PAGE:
The Nigerian Woman- Legacies

Ezi Odozor

Hi guys!

I would like to introduce this amazing woman to you! I met Ezi when I was in first year and my friend dragged me to an NSA event. She started the group and was president at the time. It’s a little crazy how three years later I was chosen to continue a legacy she had put in place. I remember thinking she was so cool and important then and its funny how that impression hasn’t changed at all even with time. Reading her post was really special for me because I felt it really spoke to the deep cultural ties that many Nigerian women can relate to. I know that you would enjoy reading this just as much as I did :)!Ezi The Nigerian Woman

Who are you (What are the things that make up your identity, likes, interests, quirks)?

My name is Ezinwanne Toochukwu Odozor—Ezi for short. I’m a graduate of the University of Toronto. I double majored in English and in Human Biology, specifically in Global Health.

Writing is my medium for expression—whether poetry, stories, essays or music.

Global Health is a field that allows me to be myself: to be passionate, to be an advocate, to write, to think, and to create. I specifically am working on getting into the field and focusing on child and maternal populations.

In my life I’ve been a counselor, a student service representative, a program coordinator for a medical residency program, an Executive Board Member and Unit President of a large Employee Union at a major University, a friend, a writer, a lover, a singer, a terrible saxophonist, a jewelry maker, and a goof.

I have been many things, but I think the core part of who I am is tied to my name. Ezinwanne means the good sibling, or neighbour.

In everything I’ve done, I’ve looked to support others and to really explore the human condition—whether through art, academia, or advocacy. That is who I am, I suppose.

What do you feel being a Nigerian woman means?

Huge question. It means being a woman, an African woman, in a world that will not readily recognize you. In a country blessed by every excellence of the natural world, but stressed by a colonial history. It means that you will add colour to the life of people around you. It means that whether Edo, Igbo, Hausa, Yoruba, or Tiv you will be born into a tradition of strength and will have the job of passing that strength on to others. It means that you will have to bear much and it will be a beautiful struggle. It means that you will have a network of sisters who will laugh and cry with you, but who will also make you shine your eyes on occasion.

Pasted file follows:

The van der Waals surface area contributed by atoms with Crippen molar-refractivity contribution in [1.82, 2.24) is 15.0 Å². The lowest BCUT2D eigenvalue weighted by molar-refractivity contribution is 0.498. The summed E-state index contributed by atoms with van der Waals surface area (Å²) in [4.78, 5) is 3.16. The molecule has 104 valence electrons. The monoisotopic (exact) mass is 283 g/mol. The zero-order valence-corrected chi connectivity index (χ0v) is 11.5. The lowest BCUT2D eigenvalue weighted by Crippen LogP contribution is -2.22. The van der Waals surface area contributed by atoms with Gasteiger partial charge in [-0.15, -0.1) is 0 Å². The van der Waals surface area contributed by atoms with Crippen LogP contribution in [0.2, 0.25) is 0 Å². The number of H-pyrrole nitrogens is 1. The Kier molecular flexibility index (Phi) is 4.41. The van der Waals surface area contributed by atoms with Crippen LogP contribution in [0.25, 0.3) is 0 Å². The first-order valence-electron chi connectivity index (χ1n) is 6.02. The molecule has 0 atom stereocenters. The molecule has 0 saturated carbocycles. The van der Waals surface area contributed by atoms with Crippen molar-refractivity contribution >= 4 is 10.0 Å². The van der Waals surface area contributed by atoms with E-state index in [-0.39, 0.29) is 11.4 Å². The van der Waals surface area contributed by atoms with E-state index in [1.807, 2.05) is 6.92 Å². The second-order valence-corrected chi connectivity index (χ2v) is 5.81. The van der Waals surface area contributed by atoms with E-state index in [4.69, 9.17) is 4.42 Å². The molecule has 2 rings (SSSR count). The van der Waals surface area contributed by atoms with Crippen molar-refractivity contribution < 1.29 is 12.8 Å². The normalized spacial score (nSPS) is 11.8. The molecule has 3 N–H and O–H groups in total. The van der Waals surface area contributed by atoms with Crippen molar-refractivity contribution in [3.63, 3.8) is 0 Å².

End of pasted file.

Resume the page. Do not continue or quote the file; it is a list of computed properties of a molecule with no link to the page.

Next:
It is hard to say what being a Nigerian woman means. It is a thing that you feel in your core and when you look at your sister, you just know she feels it too. That’s what I think at least.

Has your identity as a Nigerian ever been questioned? Why and how did you respond?

Definitely it has been: by friends, by strangers, by lovers.

I was born in Nigeria, but I came here when I was nearly two years old. Ever the busy body, I was walking, speaking fluently—in Igbo mind you—and, by all reports, causing all kinds of mischief.

When people ask me where I’m from, I say Nigeria. Inevitably they’ll ask when I came to Canada. When I say 1992 they smile and say, “Oh” or “You’re Canadian then,” as if this would undue my dual citizenship and safely place me in a plane of being that they could easily digest; that I must be one or the other. My response is to force a smile and say, “No I’m Nigerian.” I am Canadian too it’s true, but it is my Nigerian identity that has in great part added colour and flavour to my understanding of myself.

At 24, I still speak Igbo and understand it fluently. I’ve passed the test of the aunties: I can cook our many flavoured dishes, I know my tradition well, and I can tie a mean ichafu (headscarf for my Oyingbos; gele for my Yorubas).